Air Transport World

In pursuit of a profile: USAir grew in order to remain independent. Now, ridden by losses and more growth, it appears to have no direction. (Company Profile)

Like individuals, companies rarely perform well when forced to do something. So it is with USAir. In 1987-88, the airline spent $460 million buying PSA and $1.6 billion on Piedmont. It did so not because of a grand strategy but because other airlines were getting bigger and it wanted to remain independent.

As a result and despite a deliberately cautious merger plan, the twin factors of recession and competition found USAir financially vulnerable. The PSA purchase became a miniversion of Pan Am's takeover and subsequent destruction of National Airlines. Highcost, ponderous, business-oriented USAir could not compete in the fare-competitive, flaky West Coast market. The most visible remnant of the PSA deal is 18 grounded BAe 146s.

Whether due to arrogance or diversion because of PSA, the first year of the Piedmont merger was spent dissipating the enthusiasm and expertise of Piedmont's employees and the loyalty of its customers. Important factors such as integrating the pilot seniority lists and more symbolic ones such as solving the ftill-can-of-Coke problem intervened. The second year was spent trying to recoup from the first. And USAir is still trying to maximize the two systems. The way things are going, the only operational remnant from Piedmont may be the Charlotte hub.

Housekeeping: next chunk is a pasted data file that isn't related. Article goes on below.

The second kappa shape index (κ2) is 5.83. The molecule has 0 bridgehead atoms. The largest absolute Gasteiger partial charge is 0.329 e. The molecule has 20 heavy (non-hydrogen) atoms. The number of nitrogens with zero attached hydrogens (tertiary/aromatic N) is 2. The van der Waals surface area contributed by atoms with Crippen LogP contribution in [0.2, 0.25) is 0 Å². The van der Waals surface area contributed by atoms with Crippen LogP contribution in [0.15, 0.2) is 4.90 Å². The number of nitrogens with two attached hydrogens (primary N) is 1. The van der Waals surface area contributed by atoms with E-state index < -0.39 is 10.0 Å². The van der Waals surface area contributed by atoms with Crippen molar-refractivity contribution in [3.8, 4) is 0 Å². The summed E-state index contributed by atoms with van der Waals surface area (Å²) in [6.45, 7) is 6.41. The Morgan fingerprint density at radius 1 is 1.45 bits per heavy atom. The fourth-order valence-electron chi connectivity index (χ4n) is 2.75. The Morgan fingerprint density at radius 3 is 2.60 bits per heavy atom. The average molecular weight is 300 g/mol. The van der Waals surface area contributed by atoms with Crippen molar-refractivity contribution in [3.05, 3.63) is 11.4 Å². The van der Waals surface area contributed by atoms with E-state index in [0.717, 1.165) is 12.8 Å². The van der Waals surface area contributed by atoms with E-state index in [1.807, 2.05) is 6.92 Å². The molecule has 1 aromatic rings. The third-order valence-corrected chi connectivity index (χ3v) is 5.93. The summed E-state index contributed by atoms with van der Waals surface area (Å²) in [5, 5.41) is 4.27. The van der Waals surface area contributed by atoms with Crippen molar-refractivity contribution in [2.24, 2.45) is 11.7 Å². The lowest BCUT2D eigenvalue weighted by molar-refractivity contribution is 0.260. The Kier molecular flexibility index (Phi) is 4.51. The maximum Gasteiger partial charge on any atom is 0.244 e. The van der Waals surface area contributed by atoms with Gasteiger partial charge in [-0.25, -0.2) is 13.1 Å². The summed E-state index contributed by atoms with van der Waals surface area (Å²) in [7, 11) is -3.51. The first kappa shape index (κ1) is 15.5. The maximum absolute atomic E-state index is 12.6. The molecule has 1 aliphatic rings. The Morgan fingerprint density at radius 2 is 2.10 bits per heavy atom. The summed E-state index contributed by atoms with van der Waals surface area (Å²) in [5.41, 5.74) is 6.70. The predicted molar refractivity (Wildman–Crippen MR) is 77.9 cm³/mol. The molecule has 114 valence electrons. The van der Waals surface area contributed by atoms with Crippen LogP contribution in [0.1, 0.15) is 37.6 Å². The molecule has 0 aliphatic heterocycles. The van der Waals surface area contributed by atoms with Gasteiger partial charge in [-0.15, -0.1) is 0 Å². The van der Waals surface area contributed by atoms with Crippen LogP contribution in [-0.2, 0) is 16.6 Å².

So by 1991, with the recession in full swing, the equation read: One unhealthy airline, PSA, plus two healthy ones, USAir and Piedmont, equaled one sick company. USAir had fallen from the No. 1 spot in Salomon Brothers' financial ratings to No. 7. Once, it carried the most U.S. passengers but had fallen to No. 4 by third-quarter 1991. After 13 consecutive years of profit, USAir piled up an estimated $800 minion in net losses in 1989-91. Actually, 1988, while profitable, was weak, too. Sam Buttrick, airline analyst at Kidder, Peabody, says: "The notion that bigger is better does not get unqualified endorsement" where USAir is concerned.

Last spring, Edwin I. Colodny, who remains chairman of USAir Group and the airline, handed the CEO reins to 34-year veteran Seth E. Schofield, who began airline life as a baggage handler. Despite expectations, Colodny also lowered his participation in the company's affairs considerably. Some analysts are very optimistic about USAir's future. They see it as a strong No.4 carrier-with some help from a more concentrated U.S. industry. Edmund Greenslet, head of ESG Aviation Services, declares: "USAir came awful close to not making it... [Now] The probability is, we'll see

A dramatic improvement" in profits this year. Others are more measured. They think Schofield is taking actions that Colodny should have, such as obtaining Boeing 757s. Still, one analyst decries a disturbing "lack of a crisis mentality" in reducing costs. officers, for example, announced pay cuts in October but did not make them effective until january. In September, County NatWest said: "The airline requires continuing route restructurings and labor-cost reductions to survive. …

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